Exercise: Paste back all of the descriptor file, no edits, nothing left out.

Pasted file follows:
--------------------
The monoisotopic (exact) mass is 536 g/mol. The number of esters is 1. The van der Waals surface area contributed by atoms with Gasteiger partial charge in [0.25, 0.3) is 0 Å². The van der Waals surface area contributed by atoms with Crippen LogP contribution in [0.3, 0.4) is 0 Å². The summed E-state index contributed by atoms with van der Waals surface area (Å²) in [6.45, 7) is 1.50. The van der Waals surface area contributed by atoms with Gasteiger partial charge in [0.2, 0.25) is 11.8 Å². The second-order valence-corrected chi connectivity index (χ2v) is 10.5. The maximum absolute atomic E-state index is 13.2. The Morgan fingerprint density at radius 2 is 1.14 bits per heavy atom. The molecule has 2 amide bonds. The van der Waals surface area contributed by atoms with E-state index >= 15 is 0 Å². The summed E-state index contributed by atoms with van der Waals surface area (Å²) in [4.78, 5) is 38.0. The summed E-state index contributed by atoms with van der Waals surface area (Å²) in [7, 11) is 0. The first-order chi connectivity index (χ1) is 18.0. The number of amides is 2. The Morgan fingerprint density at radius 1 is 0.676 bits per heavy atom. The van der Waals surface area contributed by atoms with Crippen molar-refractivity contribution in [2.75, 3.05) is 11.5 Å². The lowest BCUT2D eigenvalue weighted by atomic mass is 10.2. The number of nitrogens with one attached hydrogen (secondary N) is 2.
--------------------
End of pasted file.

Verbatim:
The monoisotopic (exact) mass is 536 g/mol. The number of esters is 1. The van der Waals surface area contributed by atoms with Gasteiger partial charge in [0.25, 0.3) is 0 Å². The van der Waals surface area contributed by atoms with Crippen LogP contribution in [0.3, 0.4) is 0 Å². The summed E-state index contributed by atoms with van der Waals surface area (Å²) in [6.45, 7) is 1.50. The van der Waals surface area contributed by atoms with Gasteiger partial charge in [0.2, 0.25) is 11.8 Å². The second-order valence-corrected chi connectivity index (χ2v) is 10.5. The maximum absolute atomic E-state index is 13.2. The Morgan fingerprint density at radius 2 is 1.14 bits per heavy atom. The molecule has 2 amide bonds. The van der Waals surface area contributed by atoms with E-state index >= 15 is 0 Å². The summed E-state index contributed by atoms with van der Waals surface area (Å²) in [4.78, 5) is 38.0. The summed E-state index contributed by atoms with van der Waals surface area (Å²) in [7, 11) is 0. The first-order chi connectivity index (χ1) is 18.0. The number of amides is 2. The Morgan fingerprint density at radius 1 is 0.676 bits per heavy atom. The van der Waals surface area contributed by atoms with Crippen molar-refractivity contribution in [2.75, 3.05) is 11.5 Å². The lowest BCUT2D eigenvalue weighted by atomic mass is 10.2. The number of nitrogens with one attached hydrogen (secondary N) is 2.